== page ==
Within every child born into the world there is a heavenly gift. The Lord has revealed that this is the Light of Christ, or the Light of Truth. Even in early childhood, this gift gives to every person the ability to tell the difference between what is right and of the Lord and what is wrong and of the world. Sometimes we call this our conscience, or the voice of the Spirit of God within us.
Following baptism and as a blessing from the elders of the Church, we are given another gift—the gift of the Holy Ghost. As explained by the Master, this is to teach us that we may know the truth of all things, to bring all things to our remembrance, and to even show us things to come.
When one becomes a father or a mother, it is especially important that he or she prepares to receive, through these wonderful gifts from the Lord, the great gift of understanding necessary to rear children and make certain they are taught properly as commanded by the Lord. These heaven-sent instructions or warnings parents receive for their families might be called intuition or the voice of the Lord coming into their minds to safeguard their homes. Parents have the responsibility of teaching and training in correct principles. Then when children are old enough and have the stability and responsibility to make mature judgments and right decisions, they will have received proper teaching from wise parents in the homes from which they have come.
From my experience, it would seem that faithful mothers have a special gift that we often refer to as mother's intuition. Perhaps, with the great blessings of motherhood, our Heavenly Father has endowed them with this quality, since fathers, busy in priesthood callings and earning a livelihood, never draw quite as close to heavenly beings in matters that relate to the more intimate details of bringing up children in the home. It might be described in this way: Father is the head, but Mother is the heart, of the family home.
(Leon R. Hartshorn, Inspiring Stories for Young Latter-day Saints, [Salt Lake City: Deseret Book Company, 1975], p.17.)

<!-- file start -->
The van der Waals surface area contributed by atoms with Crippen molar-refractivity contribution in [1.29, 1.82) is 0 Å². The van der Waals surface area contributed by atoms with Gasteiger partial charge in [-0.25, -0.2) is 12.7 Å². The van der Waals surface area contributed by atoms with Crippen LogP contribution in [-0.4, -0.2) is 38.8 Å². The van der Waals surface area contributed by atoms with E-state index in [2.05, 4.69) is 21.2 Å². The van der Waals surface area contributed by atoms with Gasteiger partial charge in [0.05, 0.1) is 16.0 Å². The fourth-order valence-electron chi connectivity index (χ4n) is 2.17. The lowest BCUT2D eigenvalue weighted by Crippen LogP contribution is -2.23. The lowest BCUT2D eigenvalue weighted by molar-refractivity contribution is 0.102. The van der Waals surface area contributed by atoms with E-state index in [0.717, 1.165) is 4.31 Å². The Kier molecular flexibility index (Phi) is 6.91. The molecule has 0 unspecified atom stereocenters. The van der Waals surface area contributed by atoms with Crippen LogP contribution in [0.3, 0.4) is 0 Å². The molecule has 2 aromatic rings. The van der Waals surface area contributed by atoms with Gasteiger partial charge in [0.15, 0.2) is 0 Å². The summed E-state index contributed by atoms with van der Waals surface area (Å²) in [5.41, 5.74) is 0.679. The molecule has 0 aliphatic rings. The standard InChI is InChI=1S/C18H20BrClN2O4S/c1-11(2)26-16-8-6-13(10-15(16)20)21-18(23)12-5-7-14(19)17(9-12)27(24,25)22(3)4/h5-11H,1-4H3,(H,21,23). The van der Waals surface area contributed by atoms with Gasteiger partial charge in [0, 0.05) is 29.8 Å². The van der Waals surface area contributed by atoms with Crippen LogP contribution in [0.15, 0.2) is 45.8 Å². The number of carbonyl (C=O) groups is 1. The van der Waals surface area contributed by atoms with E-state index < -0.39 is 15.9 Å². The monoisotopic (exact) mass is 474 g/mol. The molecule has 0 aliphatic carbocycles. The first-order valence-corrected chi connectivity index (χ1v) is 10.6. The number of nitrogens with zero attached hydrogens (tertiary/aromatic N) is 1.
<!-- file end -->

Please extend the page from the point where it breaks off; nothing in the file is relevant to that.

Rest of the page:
One player begins the game by saying, for instance, “I am thinking of something in the room that rhymes with “fair.” The others ask, “Is it chair?” “Is it hair?” “Is it pear?” and so on until they guess it. The one who guesses correctly starts another. The game may be varied by enlarging the boundaries so that one is not confined to the room for his thought.
Just as we need to be in harmony with the other players in the game to figure out what they are thinking, our lives should be in harmony with the Savior to feel his influence.
(Alma Heaton, The LDS Game Book, [Salt Lake City: Bookcraft, 1968], p. 101.)
1 package devil’s food cake mix
1 (16-ounce) carton frozen whipped topping, thawed
7 English toffee bars (Heath® or Skor®), crushed
Grease and flour two 9-inch round cake pans. Prepare and bake the cake according to package directions. Cool on a wire rack. (If time permits the cakes can be frozen for easier handling.) Carefully cut each layer in half horizontally. Place thawed whipped topping in a bowl and fold in 6 of the crushed candy bars. Place one layer of the cake on a serving plate and spread with 1/2 cup of the topping mixture. Repeat with the remaining 3 layers. Frost the sides and top with the topping mixture. Sprinkle the remaining crushed bar on top of the cake.
(Lion House Bakery, [Salt Lake City: Deseret Book, 2009] p. 94.)
*For a printable pdf, click here.